Now we are fighting in Iraq. After the terror attacks, many people in the world told America, "don't just go out and kill terrorists; strike at the root cause of terrorism." So this is where we're trying to do that, whether we always realize it or not. This is the most daring thing America has ever attempted. We've opened a second front in the war between us and Islamofascism. Except the goal of this front is not merely to kill the enemy and sap his strength; it is to plant seeds of freedom and democracy in the dark places where his poisons grow.

Once it's begun, it has got to succeed. The U.S. is trying to do this almost alone, with a highly capable military, an astonishingly inept and high-handed presidential administration, a vituperative opposition at home, and a wobbly hand-wringing media with a recurring case of the vapors.

It's too late to bring the boys (and girls) home and pretend it never happened. Yet that is the only solution offered on the liberal radio network, for instance. Like an unwanted baby, Iraq is here, it's ours, we better adjust. What happens in Iraq now will determine the future of the world for the next century. I've always said that it will be 20 years before we can even begin to say whether toppling Saddam and trying to set up a democratic Iraq was a good idea, in world history terms.

Now we have a chance to change administrations again. It doesn't matter to me if George W. Bush stays or goes. Iraq is more important than anything on the radar screen in this election. If Bush can't do the job, and the other guy can, dump Bush. I never voted for a Bush and I hope never to do so. But Kerry has got to show me that he understands the seriousness of this situation and knows what to do about it. So far, if I try to construct a policy out of his statements, it seems to be "turn back the clock to April 2003 and do something else."

Why trade one set of bumblers for another? It only encourages the enemy. If Kerry wants to lure voters like me over to his side, he ought to start by saying, "Whether President Bush or I wins this election, America will stand by the Iraqi people as they rebuild their nation. I will do things differently, but the terrorists, the thugs and killers, the mass transit bombers, the fundamentalist fascists who haunt the Middle East, will not get their way. They will be more unhappy with me in the White House than they can ever imagine."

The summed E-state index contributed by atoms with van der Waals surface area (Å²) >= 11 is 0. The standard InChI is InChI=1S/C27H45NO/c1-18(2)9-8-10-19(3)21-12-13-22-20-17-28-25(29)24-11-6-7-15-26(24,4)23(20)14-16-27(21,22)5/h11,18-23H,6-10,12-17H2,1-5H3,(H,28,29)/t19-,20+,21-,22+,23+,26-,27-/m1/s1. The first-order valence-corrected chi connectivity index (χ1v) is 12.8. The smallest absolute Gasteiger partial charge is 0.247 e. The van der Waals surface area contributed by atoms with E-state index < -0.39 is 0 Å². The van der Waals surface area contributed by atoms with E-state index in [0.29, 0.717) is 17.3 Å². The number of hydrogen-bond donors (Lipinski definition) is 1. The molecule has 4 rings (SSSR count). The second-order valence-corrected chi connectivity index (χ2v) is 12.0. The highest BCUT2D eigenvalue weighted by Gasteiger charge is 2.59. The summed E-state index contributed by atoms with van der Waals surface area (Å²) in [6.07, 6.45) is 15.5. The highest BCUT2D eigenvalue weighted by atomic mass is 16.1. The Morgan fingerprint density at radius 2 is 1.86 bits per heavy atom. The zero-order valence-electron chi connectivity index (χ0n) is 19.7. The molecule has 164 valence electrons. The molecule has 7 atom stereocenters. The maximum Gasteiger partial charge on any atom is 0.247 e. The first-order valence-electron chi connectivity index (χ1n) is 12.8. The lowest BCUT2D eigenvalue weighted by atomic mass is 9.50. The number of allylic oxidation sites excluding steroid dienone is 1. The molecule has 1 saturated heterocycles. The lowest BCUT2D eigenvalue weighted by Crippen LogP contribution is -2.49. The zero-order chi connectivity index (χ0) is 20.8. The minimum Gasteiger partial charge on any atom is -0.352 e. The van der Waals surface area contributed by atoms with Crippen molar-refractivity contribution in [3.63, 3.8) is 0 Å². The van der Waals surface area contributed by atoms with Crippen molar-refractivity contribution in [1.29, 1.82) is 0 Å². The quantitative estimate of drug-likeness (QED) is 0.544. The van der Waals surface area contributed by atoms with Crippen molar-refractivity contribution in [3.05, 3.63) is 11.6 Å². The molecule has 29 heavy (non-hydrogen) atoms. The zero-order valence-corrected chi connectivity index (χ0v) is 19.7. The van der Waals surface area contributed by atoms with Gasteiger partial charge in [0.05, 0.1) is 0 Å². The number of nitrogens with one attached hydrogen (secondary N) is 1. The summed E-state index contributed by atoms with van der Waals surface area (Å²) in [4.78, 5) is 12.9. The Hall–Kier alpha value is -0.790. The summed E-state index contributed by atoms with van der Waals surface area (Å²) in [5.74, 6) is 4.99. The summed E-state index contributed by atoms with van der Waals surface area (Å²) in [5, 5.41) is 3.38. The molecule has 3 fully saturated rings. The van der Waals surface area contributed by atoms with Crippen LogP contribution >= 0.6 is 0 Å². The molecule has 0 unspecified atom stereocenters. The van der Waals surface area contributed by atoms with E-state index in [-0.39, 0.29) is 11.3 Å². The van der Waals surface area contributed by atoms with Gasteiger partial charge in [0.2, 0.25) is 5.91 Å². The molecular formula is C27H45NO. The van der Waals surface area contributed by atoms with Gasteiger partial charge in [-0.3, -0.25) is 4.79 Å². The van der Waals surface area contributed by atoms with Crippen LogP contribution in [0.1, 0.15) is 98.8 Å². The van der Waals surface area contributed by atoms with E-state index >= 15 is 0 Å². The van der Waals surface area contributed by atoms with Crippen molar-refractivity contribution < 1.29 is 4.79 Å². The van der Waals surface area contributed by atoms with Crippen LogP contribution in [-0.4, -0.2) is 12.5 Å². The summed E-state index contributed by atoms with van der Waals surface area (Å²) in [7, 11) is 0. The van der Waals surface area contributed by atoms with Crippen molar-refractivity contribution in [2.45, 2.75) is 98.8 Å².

I doubt I'll hear that from him, however, since I hear how the Democratic "base" talks and thinks around here.

I look around at the people who see this the way I do, in my personal circles or on the Internet: I see many are like me, men between about 35 and 50 who had previously thought of themselves as liberal, in a mild way. It is natural to become more conservative as you age. Perhaps in our cases, that one stunning September day three years ago telescoped 10 years of personal evolution into an hour.

[I have no hesitation in conflating related conflicts into large wars. America was defeated in Vietnam. But that was one camapign in a war which we ultimately won. This is not political justification. Nor is it revisionism. It's merely a historical perspective. The long view of history sees related conflicts as long-term wars. The Peloponnesian War, the Hundred Year's War, had long intervals of truce and peace, but we rightly consider them single conflicts. So the U.S.-Soviet conflict of 1945-1989 will seem, a century from now, to be a single world war in which Korea, Vietnam, Bay of Pigs, and Afghanistan (1980s) were campaigns or episodes.]